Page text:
rather sharply delineated in the sunset but otherwise the quality
of light is impressive.
by Maria Oakley Dewing, is fabulous. The 24-by-40 1/2-inch oil
on canvas was once in the collection of Mrs. Whitelaw Reid. The
artist studied under John La Farge and married Thomas Wilmer Dewing,
the artist famous for his ethereal portraits of elegant women.
The painting, which has a frame designed by Stanford White, has
an estimate of $2,000,000 to $3,000,000. It sold for
It was sold at Sotheby's May 24, 2000, when it had an estimate
of $200,000 to $300,000, for $1,160,750 including the buyer's
Sargent is an uneven artist, but at his best he is extremely painterly
and as full of authority and bravura as any artist imbued with
Rubenesque passion for virtuosity. Lot 72 is not one of his supreme
masterpieces, but it is very, very, very good. An oil on canvas,
it is entitled "Cashmere Shawl (Dorothy Barnard and Nicola
D'Inverno)" and measures 28 by 21 1/2 inches. It was executed
in 1910 and has an estimate of $3,000,000 to $5,000,000. There
is some evident craquelure in the left center and top right. It
failed to sell.
139, "Storm Down
Pine Point Way, Old Orchard Beach," is an important oil on
masonite by Marsden Hartley. Executed in 1941-3, it measures 22
by 29 inches. Hartley was greatly influenced by Albert Pinkham
Ryder, whose moonlight sailboat scenes are abstract masterpieces.
Hartley is best known for these Ryderesque seascapes, his German
military medal pictures, his American Indian mythological works
and for landscapes: he painted in a number of different styles.
This work was sold at Sotheby's December 3, 2003 for $2,360,000
when it had an estimate of $700,000 to $900,000. The estimate
for this auction is $2,000,000 to $3,000,000. It sold for
(See The City Review article on a
175 is a very beautful
pastel on paper by Hartley entitled "Birch Trees." It
measures 18 1/4 by 12 1/4 inches and was executed in 1909. It
has a very modest estimate of $25,000 to $45,000. It sold for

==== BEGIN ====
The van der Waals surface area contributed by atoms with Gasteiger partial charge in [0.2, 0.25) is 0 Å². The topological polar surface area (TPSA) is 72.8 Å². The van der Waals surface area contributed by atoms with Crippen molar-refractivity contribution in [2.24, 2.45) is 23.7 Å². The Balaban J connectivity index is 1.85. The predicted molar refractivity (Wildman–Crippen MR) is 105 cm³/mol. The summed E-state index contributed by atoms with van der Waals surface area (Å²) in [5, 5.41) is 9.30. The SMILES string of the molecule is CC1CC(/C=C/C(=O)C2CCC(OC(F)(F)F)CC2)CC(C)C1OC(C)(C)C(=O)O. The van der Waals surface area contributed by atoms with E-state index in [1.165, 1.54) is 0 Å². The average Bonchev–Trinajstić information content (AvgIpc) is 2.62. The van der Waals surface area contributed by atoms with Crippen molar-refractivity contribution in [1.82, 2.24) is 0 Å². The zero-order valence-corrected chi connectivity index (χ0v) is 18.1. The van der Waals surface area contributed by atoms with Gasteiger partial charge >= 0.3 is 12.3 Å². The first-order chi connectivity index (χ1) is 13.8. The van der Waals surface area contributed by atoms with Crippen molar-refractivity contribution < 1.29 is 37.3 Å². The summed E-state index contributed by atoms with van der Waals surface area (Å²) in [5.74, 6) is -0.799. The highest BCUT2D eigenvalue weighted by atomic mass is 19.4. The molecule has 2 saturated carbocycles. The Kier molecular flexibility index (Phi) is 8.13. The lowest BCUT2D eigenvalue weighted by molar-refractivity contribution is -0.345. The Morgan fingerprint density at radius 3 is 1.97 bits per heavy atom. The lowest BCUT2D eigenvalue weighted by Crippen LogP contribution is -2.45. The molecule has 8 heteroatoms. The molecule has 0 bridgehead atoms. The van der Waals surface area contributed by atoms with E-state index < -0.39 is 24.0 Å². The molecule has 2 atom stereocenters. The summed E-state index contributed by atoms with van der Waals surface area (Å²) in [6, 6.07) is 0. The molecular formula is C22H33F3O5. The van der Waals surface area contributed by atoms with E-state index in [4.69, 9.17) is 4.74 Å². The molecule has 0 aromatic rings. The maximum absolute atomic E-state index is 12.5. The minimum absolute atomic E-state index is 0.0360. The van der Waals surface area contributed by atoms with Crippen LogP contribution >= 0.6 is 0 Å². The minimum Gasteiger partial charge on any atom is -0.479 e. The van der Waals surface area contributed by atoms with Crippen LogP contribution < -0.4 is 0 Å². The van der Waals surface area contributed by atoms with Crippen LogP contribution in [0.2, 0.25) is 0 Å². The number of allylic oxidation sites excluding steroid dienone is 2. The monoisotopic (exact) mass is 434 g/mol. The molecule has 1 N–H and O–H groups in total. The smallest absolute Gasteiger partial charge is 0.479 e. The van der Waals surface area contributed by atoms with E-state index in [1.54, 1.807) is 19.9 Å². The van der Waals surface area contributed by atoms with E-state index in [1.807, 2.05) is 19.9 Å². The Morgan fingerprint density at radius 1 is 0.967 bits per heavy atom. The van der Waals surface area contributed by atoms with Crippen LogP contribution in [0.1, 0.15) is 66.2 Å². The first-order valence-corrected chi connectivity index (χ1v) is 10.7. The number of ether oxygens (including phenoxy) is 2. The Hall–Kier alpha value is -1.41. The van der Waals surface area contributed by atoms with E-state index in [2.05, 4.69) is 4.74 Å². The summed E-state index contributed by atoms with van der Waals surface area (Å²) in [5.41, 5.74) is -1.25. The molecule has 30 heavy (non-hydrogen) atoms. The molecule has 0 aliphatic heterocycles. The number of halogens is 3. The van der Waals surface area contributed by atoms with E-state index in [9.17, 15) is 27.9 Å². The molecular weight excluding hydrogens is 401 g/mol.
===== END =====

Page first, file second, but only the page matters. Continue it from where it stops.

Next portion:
Johnson is one of
the nation's great genre painters and Lot 32, "Little Girl
with Red Jacket Drinking from Mug," is a superb example of
his painterliness. An oil on board, it measures 14 1/4 by 11 inches.
The charming painting, which was once in the collection of Electra
Webb Bostwick of Shelburne, Vermont, has an estimate of $50,000
to $70,000. It sold for $60,000.
other Johnson, Lot 25,
"The Lesson (With Page N.O.P. of the Alphabet Book),"
is an oil on board that measures 21 1/2 by 19 inches. It was executed
in 1874 and has an estimate of $200,000 to $300,000. It sold
Wood Perry (1831-1915)
was one of the finest American genre painters whose best works
had extremely strong compositions and excellent light. Lot 30,
"Going for a Ride," an oil on canvas that measures 15
1/2 by 22 1/2 inches, is a fine example of his oeuvre, which does
not appear often at auction, and has a very modest estimate of
$15,000 to $25,000. It sold for $24,000.
is a dramatic view
of Niagara Falls with a rainbow at sunset as seen from the Canadian
side by George Loring Brown (1814-1889). An oil on canvas, it
measures 33 by 71 3/4 inches and was executed around 1861, a few
years after Frederic Church painted his famous and similar scene
now in the collection of the Corcoran Gallery in Washington. The
lot has a modest estimate of $20,000 to $30,000. It has a scratch
in the top left corner. It sold for $408,000.